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bayoubengals88
Wisconsin Fan
LA
Member since Sep 2007
12709 posts

Grand Teton National Park Backpacking review
The Teton Range and Yellowstone seem to be heavily discussed on this board. So, finally, here it is.

Last summer my girlfriend's grandparents rented a house in Idaho about an hour away from Grand Teton National Park (GTNP)... My eyes lit up as I heard the news, and it was obvious to anyone that I would gladly accept an invite, which we did. Six months later we made the long drive from Baton Rouge.

This is aimed toward hikers/backpackers.
Time: last week in July
Goal: Four day backpack
Here's the map.


So after months of reading and preparing, and a lot of money spent on gear, we began.

DAY ONE: Death Canyon and Shelf Drive as far as you can on a rough dirt road to get to the trailhead. Her grandparents dropped us off, and I was immediately informed by a fellow hiker that he saw a grizzly on the way in. Great.
Here's the first overlook, Phelps Lake. This overlook is exactly one mile into the hike. The elevation is 7,200 feet and the 750 acre lake is about 600 feet below. It is one of six major lakes below the Teton Range, and there is an excellent jumping rock and beach area for families. This can be a nice day hike in itself. Aside: they call it Jackson Hole because of the valley that lies between two large mountain ranges, the Teton Range, and the Wind River Range.



Continuing...at two miles we're about to die. It's incline after incline. I'm wearing about 45 lbs of gear because I'm an idiot. She's got an uncomfortable pack (since resolved), and we BOTH have bear cannisters, which are mandated. One would have been enough. We packed wayyy too much food. Lesson learned.
We're into the Canyon at this point. It's narrow and steep, that's why it's called Death Canyon. There are lots of big bugs.



We're many miles (7-8) and probably as many hours in by this point. My girlfriend is ready to kill me, and then I've got to give her the bad news. We've got to climb up to that bright blue speck before to set up camp. I kept wondering how the hell we'd get up there. Pictured here is Death Canyon Shelf.



It's getting colder, windier, cloudier, and later, but the Grand is in view! ...and it would tower over us for the rest of the backpack (this picture actually looks back at our hike from the Canyon, which has made a hard turn to the left as seen in the map at the top). Immediately to our left is the shelf that we must climb.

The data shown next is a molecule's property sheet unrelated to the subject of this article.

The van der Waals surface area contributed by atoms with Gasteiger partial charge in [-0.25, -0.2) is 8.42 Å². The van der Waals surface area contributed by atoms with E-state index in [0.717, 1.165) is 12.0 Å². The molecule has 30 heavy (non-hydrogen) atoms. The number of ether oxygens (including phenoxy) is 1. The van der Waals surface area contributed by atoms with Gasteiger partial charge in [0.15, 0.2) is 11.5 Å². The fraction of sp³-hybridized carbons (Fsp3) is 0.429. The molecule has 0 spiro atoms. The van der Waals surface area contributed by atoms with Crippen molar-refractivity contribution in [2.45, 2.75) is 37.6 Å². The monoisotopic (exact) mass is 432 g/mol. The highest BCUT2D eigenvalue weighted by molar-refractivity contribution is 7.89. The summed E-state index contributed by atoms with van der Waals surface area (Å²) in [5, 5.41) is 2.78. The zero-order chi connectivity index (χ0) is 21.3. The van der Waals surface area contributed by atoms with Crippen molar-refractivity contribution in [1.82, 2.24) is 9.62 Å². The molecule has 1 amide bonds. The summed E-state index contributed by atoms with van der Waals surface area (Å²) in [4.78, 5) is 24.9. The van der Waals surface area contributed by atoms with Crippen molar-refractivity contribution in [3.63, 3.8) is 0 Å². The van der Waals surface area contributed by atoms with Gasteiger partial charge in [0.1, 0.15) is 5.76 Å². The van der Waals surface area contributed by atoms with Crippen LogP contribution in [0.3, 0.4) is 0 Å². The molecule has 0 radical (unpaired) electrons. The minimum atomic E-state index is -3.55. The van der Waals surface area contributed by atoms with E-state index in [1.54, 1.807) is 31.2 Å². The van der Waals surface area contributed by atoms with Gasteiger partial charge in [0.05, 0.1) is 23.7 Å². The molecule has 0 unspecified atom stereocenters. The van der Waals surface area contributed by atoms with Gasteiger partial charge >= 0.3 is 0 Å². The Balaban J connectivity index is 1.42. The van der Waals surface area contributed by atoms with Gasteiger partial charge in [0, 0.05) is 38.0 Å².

...but to get up there we've got to hike the switchbacks from hell. As lifelong flatlanders, we simply weren't prepared for this. I was questioning the decision, and she was questioning life. Switchbacks to Fox Creek Pass 10,600. This is about 1,000 ft incline in just one mile.



Getting to the pass that you see above included our first of many snow crossings, and finally we reached the shelf. It's relatively flat now, and the view is to die for. seen below:



There were actually several groups of hikers on the shelf. As many as allowed I assume. GTNP backcountry camping requires a permit, which we got for $25 the day prior). The entire shelf is what's called a camping zone, and it is clearly marked. You can pick your spot anywhere within the zone. We ate, we hid our food, we cleaned our utensils, and we set up the tent in horribly windy conditions. Even weighted down with rocks and all, there were several moments that night where I thought we'd get lifted from the ground. I'm sure it wasn't actually that bad, but I bet some gusts reached 50 mph. We were high up with little cover. The trees helped little.



DAY TWO:The Shelf to Alaska Basin to Sunset Lake
Day two was extremely comfortable compared to day one. We were both in good spirits when we realized the worst was behind us. So after oatmeal and coffee, we enjoyed the amazing scenery and cool temps. Around 35 that morning.
The photo below looks back on a hard day's work. The notch in the middle of the picture is the opening of Death Canyon from Phelps Lake (some 10 miles ago). The photo is taken from around the blue dot on the satellite image.





Pictured below:To the left is the end of Death Canyon Shelf before as we hit Mt. Meek (10,681) and Mt. Meek Pass. Next is the descent into Alaska Basin via the Sheep Steps, which arrive suddenly